Design project: The top playground

### Summary of task

This task is the culmination of an extended unit of work that aimed to make connections for students between STEM disciplines in a project that targeted an identified need in the school. Students collaborated in small groups to investigate the effect of overpopulation on the school’s top playground. They were asked to design a potential solution to address the identified problems, using their knowledge of the design process and mathematical, technological and scientific tools.

### Achievement Standards

**Design and Technologies**

By the end of Year 10, students explain how people working in design and technologies occupations consider factors that impact on design decisions and the technologies used to produce products, services and environments. They identify the changes necessary to designed solutions to realise preferred futures they have described. When producing designed solutions for identified needs or opportunities, students evaluate the features of technologies and their appropriateness for purpose for one or more of the technologies contexts.

Students create designed solutions for one or more of the technologies contexts based on a critical evaluation of needs or opportunities. They establish detailed criteria for success, including sustainability considerations, and use these to evaluate their ideas and designed solutions and processes. They create and connect design ideas and processes of increasing complexity and justify decisions. Students communicate and document projects, including marketing for a range of audiences. They independently and collaboratively apply sequenced production and management plans when producing designed solutions, making adjustments to plans when necessary. They select and use appropriate technologies skilfully and safely to produce high-quality designed solutions suitable for the intended purpose.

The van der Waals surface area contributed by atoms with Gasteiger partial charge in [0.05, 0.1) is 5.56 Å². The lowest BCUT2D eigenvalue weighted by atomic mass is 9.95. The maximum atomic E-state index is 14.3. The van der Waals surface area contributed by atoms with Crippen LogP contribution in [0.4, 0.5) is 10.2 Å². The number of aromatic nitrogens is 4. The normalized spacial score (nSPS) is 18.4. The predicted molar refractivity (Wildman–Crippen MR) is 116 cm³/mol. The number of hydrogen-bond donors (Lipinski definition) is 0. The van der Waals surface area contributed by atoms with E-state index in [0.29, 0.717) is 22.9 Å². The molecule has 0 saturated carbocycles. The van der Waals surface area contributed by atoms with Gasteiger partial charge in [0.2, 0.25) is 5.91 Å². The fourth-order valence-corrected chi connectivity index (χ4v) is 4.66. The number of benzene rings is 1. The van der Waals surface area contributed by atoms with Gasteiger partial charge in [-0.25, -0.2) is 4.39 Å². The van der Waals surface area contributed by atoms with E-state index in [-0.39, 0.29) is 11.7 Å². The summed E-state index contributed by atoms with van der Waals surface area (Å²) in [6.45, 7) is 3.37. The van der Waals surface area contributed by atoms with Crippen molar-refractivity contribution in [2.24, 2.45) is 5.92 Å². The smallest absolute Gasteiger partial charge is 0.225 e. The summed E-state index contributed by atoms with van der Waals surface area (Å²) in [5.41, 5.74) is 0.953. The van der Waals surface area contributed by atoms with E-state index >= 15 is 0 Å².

**Digital Technologies**

By the end of Year 10, students explain the control and management of networked digital systems and the security implications of the interaction between hardware, software and users. They explain simple data compression, and why content data are separated from presentation.

Students plan and manage digital projects using an iterative approach. They define and decompose complex problems in terms of functional and non-functional requirements. Students design and evaluate user experiences and algorithms. They design and implement modular programs, including an object-oriented program, using algorithms and data structures involving modular functions that reflect the relationships of real-world data and data entities. They take account of privacy and security requirements when selecting and validating data. Students test and predict results and implement digital solutions. They evaluate information systems and their solutions in terms of risk, sustainability and potential for innovation and enterprise. They share and collaborate online, establishing protocols for the use, transmission and maintenance of data and projects.

By the end of Year 9, students solve problems involving simple interest. They interpret ratio and scale factors in similar figures. Students explain similarity of triangles. They recognise the connections between similarity and the trigonometric ratios. Students compare techniques for collecting data from primary and secondary sources. They make sense of the position of the mean and median in skewed, symmetric and bi-modal displays to describe and interpret data.

Students apply the index laws to numbers and express numbers in scientific notation. They expand binomial expressions. They find the distance between two points on the Cartesian plane and the gradient and midpoint of a line segment. They sketch linear and non-linear relations. Students calculate areas of shapes and the volume and surface area of right prisms and cylinders. They use Pythagoras’ Theorem and trigonometry to find unknown sides of right-angled triangles. Students calculate relative frequencies to estimate probabilities, list outcomes for two-step experiments and assign probabilities for those outcomes. They construct histograms and back-to-back stem-and-leaf plots.